One fish, two fish

It’s after midnight, but I’ve only just got home from work so technically for me it’s still Saturday. The way I figure, a new day doesn’t really start until around 4am-5am… because usually I’m done with my shifts by then. Usually.

14 hours today. It could have been worse. Came home to lots of endless smooches from Eva. Even the fish seemed happy to see me, but I think that’s because whenever they see me they think they’re going to get fed.

I actually have a day off tomorrow. I hope. Since it’s a rare day off together, the husband and I are going to go and look at houses and sections for sale. He was also hoping to see our nephew tomorrow, but it is not to be… That’s a sad story for another time. It takes a bit of fortitude to disgorge certain family tales, and I’m not in the right frame of mind tonight.

Instead, I may as well tell the story of our fish.

We are new to fish, and not yet one of those strange couples who have huge, landscaped tanks all around the living room… I say yet, because truthfully the fish got a much more expensive set of presents than our cats did this past Christmas. They got a new tank, new plants, and a bunch more friends. But I am getting ahead of myself.

The only reason we even have fish is because there is a rather unloved tank at the venue where I work, full of African Cichlids. Cichlids are fairly aggressive fish, and for months there was one particular fish in this tank who seemed to bear the brunt of the bullying. I started to call him Munchy, because his fins and tail were getting so eaten, but I had great respect for his tenacity and will to live. He zipped about as quick as he possibly could with his shortened tail – eating heartily and trying to stay out of trouble.

After watching this drama play out for too long, I finally decided that I needed to do my typical thing and adopt/rescue the imperfect underdog. So I bought a little tank, and a heater, and a filter, and read up about fish, and set it up all ready to for him to move in and escape the rest of the bully fish. I did this overnight one evening in September… only to get to work the next day (the day I was taking him home) and find that after six months of munching the other fish had decided to pick that night to kill him. It was disappointing to say the least.

But now we had a tank and all the other bits, so we figured we may as well not let the tank go to waste. Later that week, Rob and I went to the pet store and got some fish… honestly the first pets I’ve ever owned that I purchased. Previously all of my other pets have been shelter pets or foundlings. Since the tank was big enough, we got two Dwarf Gourami, two Peppered Corydoras, and four Neon Tetras. We picked the fish that were on special because we figured that we were such non-fish people that we might accidentally kill them.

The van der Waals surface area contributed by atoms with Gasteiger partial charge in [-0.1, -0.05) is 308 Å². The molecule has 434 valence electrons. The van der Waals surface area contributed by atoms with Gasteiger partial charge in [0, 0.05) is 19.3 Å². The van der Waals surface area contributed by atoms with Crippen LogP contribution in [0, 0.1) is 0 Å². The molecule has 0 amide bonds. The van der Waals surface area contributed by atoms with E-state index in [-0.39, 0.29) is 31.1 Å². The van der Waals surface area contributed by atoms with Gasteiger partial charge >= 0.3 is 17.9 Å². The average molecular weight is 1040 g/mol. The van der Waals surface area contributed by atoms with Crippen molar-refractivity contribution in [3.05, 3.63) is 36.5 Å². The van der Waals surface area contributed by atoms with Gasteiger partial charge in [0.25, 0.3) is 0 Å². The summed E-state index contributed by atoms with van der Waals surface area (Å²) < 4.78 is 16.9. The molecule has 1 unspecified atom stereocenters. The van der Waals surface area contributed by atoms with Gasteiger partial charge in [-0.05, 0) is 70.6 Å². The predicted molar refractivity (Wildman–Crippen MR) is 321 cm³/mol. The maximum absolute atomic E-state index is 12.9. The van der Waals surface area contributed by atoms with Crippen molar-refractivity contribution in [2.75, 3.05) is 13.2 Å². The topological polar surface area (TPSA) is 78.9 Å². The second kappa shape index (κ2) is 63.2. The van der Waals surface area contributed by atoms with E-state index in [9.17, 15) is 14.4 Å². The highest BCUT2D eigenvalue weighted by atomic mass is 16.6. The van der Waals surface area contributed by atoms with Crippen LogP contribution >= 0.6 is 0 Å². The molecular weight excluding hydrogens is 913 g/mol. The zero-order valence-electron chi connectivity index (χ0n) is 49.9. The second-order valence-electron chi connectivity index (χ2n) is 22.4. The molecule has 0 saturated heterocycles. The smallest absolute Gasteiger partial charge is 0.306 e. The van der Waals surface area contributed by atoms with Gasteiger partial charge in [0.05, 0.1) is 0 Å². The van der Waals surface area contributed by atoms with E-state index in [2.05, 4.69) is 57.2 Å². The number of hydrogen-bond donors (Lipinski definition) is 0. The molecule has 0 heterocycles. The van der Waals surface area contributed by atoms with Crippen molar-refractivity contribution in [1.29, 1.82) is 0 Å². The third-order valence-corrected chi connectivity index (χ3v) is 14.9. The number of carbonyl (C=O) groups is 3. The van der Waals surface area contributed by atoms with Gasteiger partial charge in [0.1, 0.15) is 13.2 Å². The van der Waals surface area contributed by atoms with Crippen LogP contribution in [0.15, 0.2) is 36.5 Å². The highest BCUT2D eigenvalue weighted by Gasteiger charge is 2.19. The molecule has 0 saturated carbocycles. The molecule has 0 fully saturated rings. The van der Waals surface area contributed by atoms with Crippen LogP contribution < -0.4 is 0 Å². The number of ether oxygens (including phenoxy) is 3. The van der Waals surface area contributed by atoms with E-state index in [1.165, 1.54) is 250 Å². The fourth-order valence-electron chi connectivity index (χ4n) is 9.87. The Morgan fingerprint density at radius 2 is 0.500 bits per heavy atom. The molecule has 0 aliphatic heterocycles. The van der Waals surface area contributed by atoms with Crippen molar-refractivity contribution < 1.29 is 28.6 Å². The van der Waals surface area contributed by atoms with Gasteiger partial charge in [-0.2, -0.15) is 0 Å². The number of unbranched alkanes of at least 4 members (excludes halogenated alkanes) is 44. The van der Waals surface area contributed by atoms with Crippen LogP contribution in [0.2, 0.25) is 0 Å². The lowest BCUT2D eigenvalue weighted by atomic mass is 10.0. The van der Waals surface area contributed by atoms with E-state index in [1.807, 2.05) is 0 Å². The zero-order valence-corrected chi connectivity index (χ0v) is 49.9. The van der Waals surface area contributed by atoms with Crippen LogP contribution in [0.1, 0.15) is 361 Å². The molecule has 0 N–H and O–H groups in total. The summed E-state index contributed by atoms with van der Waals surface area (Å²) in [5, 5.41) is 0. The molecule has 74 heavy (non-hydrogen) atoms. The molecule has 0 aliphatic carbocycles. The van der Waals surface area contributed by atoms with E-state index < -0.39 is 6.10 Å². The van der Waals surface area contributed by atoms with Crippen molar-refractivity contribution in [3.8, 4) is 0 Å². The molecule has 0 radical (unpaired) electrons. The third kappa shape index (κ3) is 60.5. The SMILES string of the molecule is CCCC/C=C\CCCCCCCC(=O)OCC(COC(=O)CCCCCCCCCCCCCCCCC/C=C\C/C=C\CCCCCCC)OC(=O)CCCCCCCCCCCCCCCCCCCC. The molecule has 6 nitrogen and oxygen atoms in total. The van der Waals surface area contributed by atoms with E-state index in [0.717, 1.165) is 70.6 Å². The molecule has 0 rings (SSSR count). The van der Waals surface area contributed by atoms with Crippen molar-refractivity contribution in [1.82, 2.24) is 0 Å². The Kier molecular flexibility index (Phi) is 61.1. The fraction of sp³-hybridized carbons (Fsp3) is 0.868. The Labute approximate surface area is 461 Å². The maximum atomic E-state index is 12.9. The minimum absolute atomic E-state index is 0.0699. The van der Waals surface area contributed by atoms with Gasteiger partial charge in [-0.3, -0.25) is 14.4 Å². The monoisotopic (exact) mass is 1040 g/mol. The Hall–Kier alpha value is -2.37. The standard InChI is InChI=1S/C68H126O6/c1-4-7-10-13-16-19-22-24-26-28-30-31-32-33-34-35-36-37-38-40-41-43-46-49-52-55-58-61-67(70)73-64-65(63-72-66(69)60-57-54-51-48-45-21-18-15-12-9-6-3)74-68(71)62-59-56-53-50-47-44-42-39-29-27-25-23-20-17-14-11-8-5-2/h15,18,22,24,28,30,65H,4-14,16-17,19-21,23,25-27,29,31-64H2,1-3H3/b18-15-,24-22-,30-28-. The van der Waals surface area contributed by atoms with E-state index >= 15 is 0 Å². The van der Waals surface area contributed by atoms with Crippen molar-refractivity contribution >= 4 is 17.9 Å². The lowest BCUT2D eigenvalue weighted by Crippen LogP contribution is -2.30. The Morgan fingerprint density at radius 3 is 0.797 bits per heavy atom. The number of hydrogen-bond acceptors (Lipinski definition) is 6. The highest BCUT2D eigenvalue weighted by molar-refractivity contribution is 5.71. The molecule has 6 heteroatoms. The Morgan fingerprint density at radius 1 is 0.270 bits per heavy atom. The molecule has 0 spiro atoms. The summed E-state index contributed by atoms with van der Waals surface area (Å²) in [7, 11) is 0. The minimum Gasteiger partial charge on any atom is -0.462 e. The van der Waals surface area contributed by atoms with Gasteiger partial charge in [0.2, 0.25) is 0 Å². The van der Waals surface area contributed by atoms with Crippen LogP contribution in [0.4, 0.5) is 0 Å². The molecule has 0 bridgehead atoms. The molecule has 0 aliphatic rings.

Suffice to say that since September we have managed to not kill them… except for one Neon Tetra that I think jumped out of the tank by itself. In general our cats have shown little interest, apart from the times that Scrappy has pounced at the glass and donged himself on the head. He’s not the sharpest knife in the drawer.

What surprised us was that we actually started to enjoy having the fish there. At least they all rush up to the glass excitedly when we approach with food. It’s a small connection, but a connection all the same.

What surprised us even more was that one of the Dwarf Gouramis started to collect a bunch of bubbles on the surface of the tank – which turns out to be a kind of nest that they build. Unfortunately they were both male, but we took this as a sign that they were horny and wanted to breed, so we probably needed a bigger tank.

This was how we convinced ourselves to but yet another tank for Christmas… and more fish. We got two female Gouramis, two more Corydoras, four more Tetras, and two Yellow Bristlenose Plecostomus (to help clean the tank). Hopefully now we have enough that the community may naturally grow larger of its own accord. So perhaps we are become one of those strange fish couples after all. They are surprisingly expensive and addictive things.

Scrappy still dongs his head on the glass – he even did it about 15 mins after I got home tonight – but mostly the fish seem to avoid him rather than dart away. It’s quite possible that they’re cleverer than he is.

And I guess, like the story of Scooby, we have the sacrifice of one underdog to thank for our new little family. I’ll keep you posted if our family starts to grow any further.





2 thoughts on “One fish, two fish

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